It's tough to relinquish these physical books. "They got the library at Alexandria--they're not getting mine" has been my motto for years. Of course I wouldn't give up the special books and the ones that were passed along, but I do need to weed out all the paperbacks that I bought to "support" some published author after I heard him/her speak and was all impressed . . . but as it turned out, I didn't really like the novels. Those people aren't goin' out there to get MY books, I tell you what. So why should I hang on to all of theirs?!

Putting on the armor for another try at the living room bookcase. Surely I do not STILL need "Introduction to RVing."
shalanna: (Default)
*sigh*

Many of you have read my novel LITTLE RITUALS, or at least snippets from it.  I put it on the Kindle early last year, but most of the text had been set in stone for some time by then.

Early in the book, the dwarf/fairy godfather that Daphne has the car fenderbender with tells her, "Check yourself before you wreck yourself."  That's a phrase my neighbor's kid used starting about five years ago.  I heard him and his friends use it, and thought it was good.  But not a quotation from any film, as I Googled it.  It's just like "I know, right?" in origin--began with someone and spread.  As far as I can tell.

Well, now I discover that the film "Due Date" uses this line.

They stole it from ME.  I had it in print first!

Well, they probably heard it the same way I did.  But now they will be credited with originating it, and I will get even more complaints and rejections, saying, "You stole that line from a movie!"

Now I will need to come up with another catchphrase for him to give her.

Lately I've felt all "what's the point?" about writing anyway.  There are so many books out there, and what the market and editors/agents like is not the same thing that I like, and publishing is undergoing a sea change.  There's got to be some other thing I could be doing.
shalanna: (clippy)
The other day a teenager whom I'm teaching a bit of piano by ear made an observation about probability that I have not been able to shake.

I know that all my old math teachers, my dad, Professor Angus, Professor Erna, Professor Richmond, and all of 'em are sittin' up there in Heaven shaking their heads at me. But this makes perfect sense and I can't find anything wrong with it.

We were discussing middle school math (which I have also tutored him in--he's a neighbor's kid) and he said, "All this probability stuff is a crock."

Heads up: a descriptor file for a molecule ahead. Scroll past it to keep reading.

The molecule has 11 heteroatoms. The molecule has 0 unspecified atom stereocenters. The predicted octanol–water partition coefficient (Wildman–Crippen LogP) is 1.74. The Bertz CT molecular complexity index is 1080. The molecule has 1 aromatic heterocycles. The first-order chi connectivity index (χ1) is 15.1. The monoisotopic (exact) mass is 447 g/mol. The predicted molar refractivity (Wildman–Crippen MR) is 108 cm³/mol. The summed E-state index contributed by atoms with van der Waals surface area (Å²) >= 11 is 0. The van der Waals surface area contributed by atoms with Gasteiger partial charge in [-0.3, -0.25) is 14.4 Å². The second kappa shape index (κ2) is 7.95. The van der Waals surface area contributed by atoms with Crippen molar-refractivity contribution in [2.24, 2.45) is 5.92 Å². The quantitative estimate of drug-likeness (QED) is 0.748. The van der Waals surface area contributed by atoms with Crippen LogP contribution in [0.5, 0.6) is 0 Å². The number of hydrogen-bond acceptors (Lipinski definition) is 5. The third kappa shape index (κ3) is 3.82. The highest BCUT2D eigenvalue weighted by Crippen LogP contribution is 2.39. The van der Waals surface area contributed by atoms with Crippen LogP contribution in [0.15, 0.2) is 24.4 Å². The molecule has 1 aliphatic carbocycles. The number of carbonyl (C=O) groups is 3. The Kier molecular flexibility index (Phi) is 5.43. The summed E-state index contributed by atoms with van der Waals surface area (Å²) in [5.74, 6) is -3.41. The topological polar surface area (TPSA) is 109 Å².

Now, I've often suspected the same. I never have fully followed the logic of the "proofs" as to why conditional probability is correct and all that stuff. I did accept that a roll of the six-sided dice is a one-in-six chance, but further than that they went into la-la land with the Stay-Puft Marshmallow Man.

But . . . this makes sense right here:

"I reject all those calculations. Everything's binary. It either happens, or it doesn't." He threw the chord chart to the carpet. "It either landed face up, or it didn't. Fifty-fifty."

I blinked.

"You either win the lottery, or you don't. You either live through the battle, or you don't. The die rolls a six, or it doesn't."

My brain cranked.

"See? I either learn this piece flawlessly, or I don't. I either eat the cheese, or I don't. You like me, or you don't. It's all just Do It or Don't. Do, or not do."

Try as I might, I couldn't come up with a coherent reply that actually refuted this.

Either you liked my book, or you didn't. Either we went out on a date, or we didn't. Either your number came up, or it didn't.

And on that note, we leave you to your regularly scheduled Saturday night computer gaming.
shalanna: (Default)
As of noon today, Hubby has been called back to his job at The Folly!

He's so happy. I am less thrilled, considering that ten of them (including him) have been recalled to work complete with badge and laptop as of RIGHT NOW, whereas the other 80-something people in the layoff continue to get paid for not working until April 4th. But on the other hand, he was too stressed out and neurotic to live until April 4th without working. So he's happy! He wanted to go with this new startup and do all the extra hours and so forth and all the "exciting" stuff. He couldn't enjoy doing fun things with me or going on a road trip knowing that he wasn't working. (But, of course, now he has a job again. Until this one somehow gets de-funded. I am a realist.)